I used to frequently ask myself, Am I Happy? When will I be? I thought that if I were fully living the gospel, I ought to be acting–and feeling–blissful all the time. I was disappointed in myself; I couldn’t count myself to be a “happy” person, since I often experience a wide range of emotions within a single day.
However, I no longer believe this to be true. President James E. Faust said “Happiness is not given to us in a package that we can just open up and consume. Nobody is ever happy 24 hours a day, seven days a week.”
I don’t think my life is any easier or harder than the next person. Like everyone, the past several years for me have been full of emotional highs and lows and a lot of in-betweens: serving a mission, graduating from college, meeting my husband and getting married, experiencing newlywed bliss, moving to a new state and starting a new life, missing my husband while he works long hours, changing careers a couple times, losing our first child, getting treated for depression, having a second and raising her while transitioning to be a stay-at-home mom. It has been a real ride! Through this, I’ve noticed that my happiness is usually closely correlated to my circumstances. I don’t think this is abnormal; however, I think there is a better way to live.
God’s Plan of Happiness
While we may not experience happiness every moment of every day, God does desire for us to find happiness, and we can find the happiness we seek.*
President Gordon B. Hinckley said “Life is like that—ups and downs, a bump on the head, and a crack on the shins. It was ever thus…There is something of a tendency among us to think that everything must be lovely and rosy and beautiful without realizing that even adversity has some sweet uses.”
Adversity is Part of the Plan
So adversity has a place in God’s Plan of Happiness, after all. Maybe it is even because of adversity that we experience happiness in life. If nothing else, it teaches us to be able to find the beautiful and the good amongst the challenging and difficult.
President Hinckley has an awesome lesson about cultivating an attitude of happiness in the Teachings of the Presidents of the Church manual. He says:
In all of living have much of fun and laughter. Life is to be enjoyed, not just endured.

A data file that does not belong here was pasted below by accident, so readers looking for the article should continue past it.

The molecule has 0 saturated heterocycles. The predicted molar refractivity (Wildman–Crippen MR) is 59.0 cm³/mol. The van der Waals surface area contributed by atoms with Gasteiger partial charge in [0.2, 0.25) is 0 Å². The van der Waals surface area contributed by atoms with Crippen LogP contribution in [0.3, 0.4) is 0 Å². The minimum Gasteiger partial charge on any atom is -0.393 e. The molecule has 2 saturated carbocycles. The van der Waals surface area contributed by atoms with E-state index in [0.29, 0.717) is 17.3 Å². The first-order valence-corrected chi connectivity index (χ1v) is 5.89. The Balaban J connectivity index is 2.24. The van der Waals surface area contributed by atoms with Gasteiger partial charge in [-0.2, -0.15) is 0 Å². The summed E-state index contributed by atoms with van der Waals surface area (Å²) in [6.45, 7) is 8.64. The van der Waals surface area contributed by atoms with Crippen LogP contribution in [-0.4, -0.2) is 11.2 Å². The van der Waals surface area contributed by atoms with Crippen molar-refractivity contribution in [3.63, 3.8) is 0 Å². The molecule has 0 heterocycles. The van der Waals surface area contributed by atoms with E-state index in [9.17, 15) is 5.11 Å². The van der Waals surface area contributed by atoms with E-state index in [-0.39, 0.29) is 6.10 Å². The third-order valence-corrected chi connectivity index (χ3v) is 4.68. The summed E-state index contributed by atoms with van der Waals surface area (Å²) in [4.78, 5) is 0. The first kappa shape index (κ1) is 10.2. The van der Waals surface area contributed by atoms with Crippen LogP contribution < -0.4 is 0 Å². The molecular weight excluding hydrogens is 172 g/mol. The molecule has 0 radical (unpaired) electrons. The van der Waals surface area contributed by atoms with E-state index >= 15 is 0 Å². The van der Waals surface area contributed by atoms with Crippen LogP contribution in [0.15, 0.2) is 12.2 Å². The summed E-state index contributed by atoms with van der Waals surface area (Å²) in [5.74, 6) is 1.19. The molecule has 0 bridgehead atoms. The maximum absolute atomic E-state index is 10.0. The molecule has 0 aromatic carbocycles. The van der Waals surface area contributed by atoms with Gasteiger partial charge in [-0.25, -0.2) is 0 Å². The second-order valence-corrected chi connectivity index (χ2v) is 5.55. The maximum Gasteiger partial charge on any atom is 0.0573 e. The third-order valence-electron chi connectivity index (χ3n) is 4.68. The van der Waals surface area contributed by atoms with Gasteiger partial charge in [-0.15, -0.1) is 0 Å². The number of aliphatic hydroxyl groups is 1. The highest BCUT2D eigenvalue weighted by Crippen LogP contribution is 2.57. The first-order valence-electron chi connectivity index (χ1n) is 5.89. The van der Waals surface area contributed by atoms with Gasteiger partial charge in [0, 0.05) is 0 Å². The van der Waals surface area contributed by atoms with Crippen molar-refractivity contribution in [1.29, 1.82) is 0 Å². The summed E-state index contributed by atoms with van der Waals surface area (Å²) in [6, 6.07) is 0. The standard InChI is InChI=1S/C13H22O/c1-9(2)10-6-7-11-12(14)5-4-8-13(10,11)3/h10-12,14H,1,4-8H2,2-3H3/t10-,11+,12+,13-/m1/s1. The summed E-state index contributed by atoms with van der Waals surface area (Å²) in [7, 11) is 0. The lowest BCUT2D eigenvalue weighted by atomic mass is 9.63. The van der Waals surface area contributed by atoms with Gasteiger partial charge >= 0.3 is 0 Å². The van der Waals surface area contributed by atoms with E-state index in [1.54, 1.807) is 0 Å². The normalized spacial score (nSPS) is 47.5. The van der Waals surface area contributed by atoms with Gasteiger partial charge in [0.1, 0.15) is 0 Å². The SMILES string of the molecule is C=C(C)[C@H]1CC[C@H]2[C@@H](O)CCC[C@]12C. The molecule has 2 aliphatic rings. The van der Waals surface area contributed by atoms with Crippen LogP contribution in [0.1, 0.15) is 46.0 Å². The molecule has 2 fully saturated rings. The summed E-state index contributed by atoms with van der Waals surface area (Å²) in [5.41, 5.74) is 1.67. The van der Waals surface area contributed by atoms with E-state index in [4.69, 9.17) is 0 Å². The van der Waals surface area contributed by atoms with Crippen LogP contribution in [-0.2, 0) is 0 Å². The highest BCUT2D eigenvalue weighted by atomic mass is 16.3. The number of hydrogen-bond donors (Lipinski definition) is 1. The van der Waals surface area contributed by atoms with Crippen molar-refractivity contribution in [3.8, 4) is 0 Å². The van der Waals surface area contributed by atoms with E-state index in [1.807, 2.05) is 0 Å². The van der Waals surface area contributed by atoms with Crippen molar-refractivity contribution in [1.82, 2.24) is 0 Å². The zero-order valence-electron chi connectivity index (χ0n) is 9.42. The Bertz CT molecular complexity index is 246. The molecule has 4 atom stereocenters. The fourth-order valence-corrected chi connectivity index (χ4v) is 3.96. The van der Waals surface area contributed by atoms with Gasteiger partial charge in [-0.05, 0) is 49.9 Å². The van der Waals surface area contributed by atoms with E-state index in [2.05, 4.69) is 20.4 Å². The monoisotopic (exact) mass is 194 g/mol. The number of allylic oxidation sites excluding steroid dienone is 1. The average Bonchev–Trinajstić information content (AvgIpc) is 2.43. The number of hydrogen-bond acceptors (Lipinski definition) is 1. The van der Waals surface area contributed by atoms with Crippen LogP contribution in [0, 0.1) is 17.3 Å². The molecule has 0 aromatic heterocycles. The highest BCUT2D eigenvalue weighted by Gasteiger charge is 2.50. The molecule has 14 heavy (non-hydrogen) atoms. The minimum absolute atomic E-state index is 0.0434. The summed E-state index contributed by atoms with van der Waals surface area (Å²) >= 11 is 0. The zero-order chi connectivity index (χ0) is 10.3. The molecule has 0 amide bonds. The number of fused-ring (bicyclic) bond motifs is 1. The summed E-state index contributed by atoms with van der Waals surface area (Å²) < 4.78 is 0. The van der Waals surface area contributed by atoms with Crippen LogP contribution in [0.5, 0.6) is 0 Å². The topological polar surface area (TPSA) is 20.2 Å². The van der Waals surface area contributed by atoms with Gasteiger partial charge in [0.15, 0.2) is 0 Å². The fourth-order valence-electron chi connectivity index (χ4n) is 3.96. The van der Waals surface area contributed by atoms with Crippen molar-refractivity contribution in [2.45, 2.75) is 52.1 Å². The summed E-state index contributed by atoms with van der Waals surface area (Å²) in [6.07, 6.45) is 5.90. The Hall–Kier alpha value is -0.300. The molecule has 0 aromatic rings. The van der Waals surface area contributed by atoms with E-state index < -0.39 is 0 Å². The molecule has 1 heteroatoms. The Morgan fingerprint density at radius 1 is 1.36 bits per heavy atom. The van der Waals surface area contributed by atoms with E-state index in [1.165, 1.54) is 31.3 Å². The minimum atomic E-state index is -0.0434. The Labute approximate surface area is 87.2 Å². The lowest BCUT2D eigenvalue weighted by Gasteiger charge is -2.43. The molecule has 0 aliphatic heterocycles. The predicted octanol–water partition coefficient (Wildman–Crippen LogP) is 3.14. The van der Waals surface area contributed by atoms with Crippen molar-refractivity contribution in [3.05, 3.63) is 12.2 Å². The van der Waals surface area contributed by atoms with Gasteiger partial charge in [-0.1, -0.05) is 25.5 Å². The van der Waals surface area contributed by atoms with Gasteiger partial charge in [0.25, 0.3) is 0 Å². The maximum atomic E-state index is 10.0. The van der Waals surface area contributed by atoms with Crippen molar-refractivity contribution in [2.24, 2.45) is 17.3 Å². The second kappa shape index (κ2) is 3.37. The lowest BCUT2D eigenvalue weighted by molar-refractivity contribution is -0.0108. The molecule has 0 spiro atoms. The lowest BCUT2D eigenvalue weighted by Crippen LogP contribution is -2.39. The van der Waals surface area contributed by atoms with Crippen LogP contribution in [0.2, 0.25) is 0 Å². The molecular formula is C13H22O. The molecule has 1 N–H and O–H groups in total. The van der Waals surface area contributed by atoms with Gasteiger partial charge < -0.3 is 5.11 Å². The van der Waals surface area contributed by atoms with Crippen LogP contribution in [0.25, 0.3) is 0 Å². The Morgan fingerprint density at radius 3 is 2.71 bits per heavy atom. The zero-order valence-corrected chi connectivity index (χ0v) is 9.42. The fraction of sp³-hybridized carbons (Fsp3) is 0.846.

Anyone who imagines that bliss is normal is going to waste a lot of time running around shouting that he’s been robbed. The fact is that most putts don’t drop. Most beef is tough. Most children grow up to be just ordinary people. Most successful marriages require a high degree of mutual toleration. Most jobs are more often dull than otherwise. . . .
Life is like an old-time rail journey—delays, sidetracks, smoke, dust, cinders, and jolts, interspersed only occasionally by beautiful vistas and thrilling bursts of speed. The trick is to thank the Lord for letting you have the ride.
We are all on our own rides through life. We may be on the highest of highs and never want to come down, or we might feel like it is barely bearable. We might feel that life is just mundane. We might be somewhere in between.
Being Grateful for the Ride, However Imperfect
I am focusing on choosing happiness now–without being obsessed with making every moment perfectly blissful. Hoping for 24/7 happiness is frankly not realistic for me.
I am hoping to incorporate more moments of laughter and enjoyment into my daily routine. My wish is that regardless of my circumstances (whether they be bad traffic, burnt dinner, a less-than-perfect effort at living the gospel, or a screaming, teething baby) I can be better at living in happiness. I hope that I can learn to enjoy life with whatever it brings. I pray that I can have more laughter, gratitude, and joy along the way.That’s what God wants for me. remembering that God’s plan is for me is not only to have happiness in the eternities, but to have happiness now.
*See Elder Holland’s September New Era article–it’s a great read. Also, an oldie but a goodie: “Come What May, and Love It” by Elder Wirthlin.